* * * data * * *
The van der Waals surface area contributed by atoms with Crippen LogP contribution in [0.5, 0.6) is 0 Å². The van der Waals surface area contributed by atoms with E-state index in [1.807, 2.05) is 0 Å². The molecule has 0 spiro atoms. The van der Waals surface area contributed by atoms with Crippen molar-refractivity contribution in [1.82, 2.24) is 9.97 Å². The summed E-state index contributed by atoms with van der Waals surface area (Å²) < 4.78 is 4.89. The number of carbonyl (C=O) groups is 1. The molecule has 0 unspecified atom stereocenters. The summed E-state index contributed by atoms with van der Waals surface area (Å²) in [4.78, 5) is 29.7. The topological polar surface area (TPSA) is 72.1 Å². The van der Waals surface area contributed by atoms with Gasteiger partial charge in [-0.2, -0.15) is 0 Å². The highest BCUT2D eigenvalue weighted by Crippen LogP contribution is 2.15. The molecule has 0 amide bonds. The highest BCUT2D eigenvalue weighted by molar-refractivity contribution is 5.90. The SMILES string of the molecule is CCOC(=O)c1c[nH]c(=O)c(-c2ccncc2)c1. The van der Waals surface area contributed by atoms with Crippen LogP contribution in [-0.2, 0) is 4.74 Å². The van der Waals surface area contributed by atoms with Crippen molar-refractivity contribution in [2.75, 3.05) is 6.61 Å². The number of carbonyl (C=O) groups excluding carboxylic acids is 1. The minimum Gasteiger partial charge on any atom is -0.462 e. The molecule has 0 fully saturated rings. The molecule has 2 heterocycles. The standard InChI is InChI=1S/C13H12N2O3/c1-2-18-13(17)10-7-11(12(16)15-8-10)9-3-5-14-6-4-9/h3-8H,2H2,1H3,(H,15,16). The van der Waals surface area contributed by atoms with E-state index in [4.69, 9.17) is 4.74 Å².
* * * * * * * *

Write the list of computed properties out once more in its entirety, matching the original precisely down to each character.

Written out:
The van der Waals surface area contributed by atoms with Crippen LogP contribution in [0.5, 0.6) is 0 Å². The van der Waals surface area contributed by atoms with E-state index in [1.807, 2.05) is 0 Å². The molecule has 0 spiro atoms. The van der Waals surface area contributed by atoms with Crippen molar-refractivity contribution in [1.82, 2.24) is 9.97 Å². The summed E-state index contributed by atoms with van der Waals surface area (Å²) < 4.78 is 4.89. The number of carbonyl (C=O) groups is 1. The molecule has 0 unspecified atom stereocenters. The summed E-state index contributed by atoms with van der Waals surface area (Å²) in [4.78, 5) is 29.7. The topological polar surface area (TPSA) is 72.1 Å². The van der Waals surface area contributed by atoms with Gasteiger partial charge in [-0.2, -0.15) is 0 Å². The highest BCUT2D eigenvalue weighted by Crippen LogP contribution is 2.15. The molecule has 0 amide bonds. The highest BCUT2D eigenvalue weighted by molar-refractivity contribution is 5.90. The SMILES string of the molecule is CCOC(=O)c1c[nH]c(=O)c(-c2ccncc2)c1. The van der Waals surface area contributed by atoms with Crippen LogP contribution in [-0.2, 0) is 4.74 Å². The van der Waals surface area contributed by atoms with Crippen molar-refractivity contribution in [2.75, 3.05) is 6.61 Å². The number of carbonyl (C=O) groups excluding carboxylic acids is 1. The minimum Gasteiger partial charge on any atom is -0.462 e. The molecule has 0 fully saturated rings. The molecule has 2 heterocycles. The standard InChI is InChI=1S/C13H12N2O3/c1-2-18-13(17)10-7-11(12(16)15-8-10)9-3-5-14-6-4-9/h3-8H,2H2,1H3,(H,15,16). The van der Waals surface area contributed by atoms with E-state index in [4.69, 9.17) is 4.74 Å².